Precision-Guided Firearm – Turning Riflemen into Marksmen?
XS3 is the smallest PGF version, mounted on the .300 Winchester Magnum Surgeon rifle
TrackingPoint has introduced an accurate long-range shooting system at the Shot Show taking place this week in Las Vegas, Nevada. The new system called 'Precision-Guided Firearm' (PGF) system is based on patent-pending innovations in optics and fire control that enables a shooter to excel in long-range shooting. "The PGF will completely change the game for traditional long range shooting competitions," said TrackingPoint President Jason Schauble. The product in its present form aims at the competition and sports and hunting markets, but it could also have applications in military and law enforcemnet as well. "because of its exceptional long-range accuracy, we plan to develop a whole new set of competitions and championships to challenge the PGF-enabled shooter" Schauble added.
Typical elements included in the ballistic calculation are range to target, wind speed (manually set by shooter), shot angle, rifle cant, pressure and temperature. All elements and more are displayed in the HUD along with reticule marks and target movement cues. In addition to aiming assistance the TrackingPoint PGF also records each shot taken for debriefing. It also and includes a microphone to capture voice recordings. Recorded shots can be downloaded to popular smartphone models.
For the military, the PGF has the potential to provide squad overmatch capability, particularly in asymmetric combat, enabling the warfighter to engage targets at stand-off ranges. "We expect the TrackingPoint PGF innovation to change doctrine and tactics, and it has the potential to act as a deterrent to war," Schauble added. For military applications, the PGF will enable a shooter to become effective at ranges longer than they are currently qualified for. "PGF collapses target engagement times from minutes to seconds, and increases success rates dramatically" Schauble added that the PGF reduces training time, enables mastery persistence (since follow-up training is minimal).
A similar system employing even more advanced measurement of atmospheric conditions has been developed under the DARPA 'One Shot XG' program since 2007. This system accurately measures the range to the target, the atmospheric and geodetic conditions and the crosswind velocity down range, utilizing an invisible laser beam. The Marine Corps Warfighting Lab expects to get the first eight XG systems in December 2013 to proceed with test firing and user evaluation (read more about the One Shot system).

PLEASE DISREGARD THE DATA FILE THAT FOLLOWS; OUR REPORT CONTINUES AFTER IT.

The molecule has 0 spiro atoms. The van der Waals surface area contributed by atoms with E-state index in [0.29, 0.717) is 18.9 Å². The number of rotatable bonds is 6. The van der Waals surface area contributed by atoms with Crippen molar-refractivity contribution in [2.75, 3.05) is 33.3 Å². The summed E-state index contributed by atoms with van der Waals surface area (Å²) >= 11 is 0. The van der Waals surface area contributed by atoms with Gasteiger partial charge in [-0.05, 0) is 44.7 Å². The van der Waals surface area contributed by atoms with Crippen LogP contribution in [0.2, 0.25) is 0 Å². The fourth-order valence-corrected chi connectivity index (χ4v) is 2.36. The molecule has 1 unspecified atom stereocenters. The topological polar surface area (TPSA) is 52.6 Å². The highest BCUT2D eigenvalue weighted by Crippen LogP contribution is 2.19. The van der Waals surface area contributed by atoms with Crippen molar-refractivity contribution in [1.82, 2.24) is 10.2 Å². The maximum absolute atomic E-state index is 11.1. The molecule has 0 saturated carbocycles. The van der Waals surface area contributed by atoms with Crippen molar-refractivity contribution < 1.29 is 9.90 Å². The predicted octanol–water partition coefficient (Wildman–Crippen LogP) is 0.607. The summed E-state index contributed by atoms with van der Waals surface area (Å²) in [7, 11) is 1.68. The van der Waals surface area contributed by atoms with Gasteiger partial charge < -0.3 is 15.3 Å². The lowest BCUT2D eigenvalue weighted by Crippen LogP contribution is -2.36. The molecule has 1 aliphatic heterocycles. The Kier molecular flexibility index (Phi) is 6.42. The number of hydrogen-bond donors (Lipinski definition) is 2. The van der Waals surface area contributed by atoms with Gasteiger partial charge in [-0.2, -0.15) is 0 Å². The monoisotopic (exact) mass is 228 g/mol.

Tracking Point Networked Tracking Scope – a Precision Guided Firearm
To execute the perfect shot with TrackingPoint's exclusive Tag-Track-Xact technology, the shooter tags a target with a simple point-and-click, automatically setting up the shot and persistently tracking the static or moving target. Over 20 ballistic variables including range, wind, target velocity, shot angle, rifle cant, temperature, pressure, and coriolis are instantly calculated into a perfect firing solution. The shooter simply realigns the reticle with the tag point and pulls the trigger. The PGF's guided trigger is connected to the tracking optics, and if the shooter is misaligned, the PGF-guided trigger increases in weight, pushing back on the shooter to defer firing until the shooter is perfectly aligned.
Three PGF products will be available in May 2013, all will include a networked tracking scope, rifle and advanced precision loaded ammunition, as well as a companion iPad mini. The three types include TrackingPoint XS1, with a 338 Lapua Magnum with 27"³ barrel, effective up to 1,200 yards firing 300 grain Sierra Match King ammunition; The XS2, with 300 Win Magnum with 22"³ barrel, firing 220 grain Sierra Match King ammunition to 1000 yards and the XS3, also a 300 Win Magnum – a McMillan A5 with adjustable cheek piece and 22"³ barrel, firing 190 grain Barnes LRXâ„¢ ammunition to 750 yards.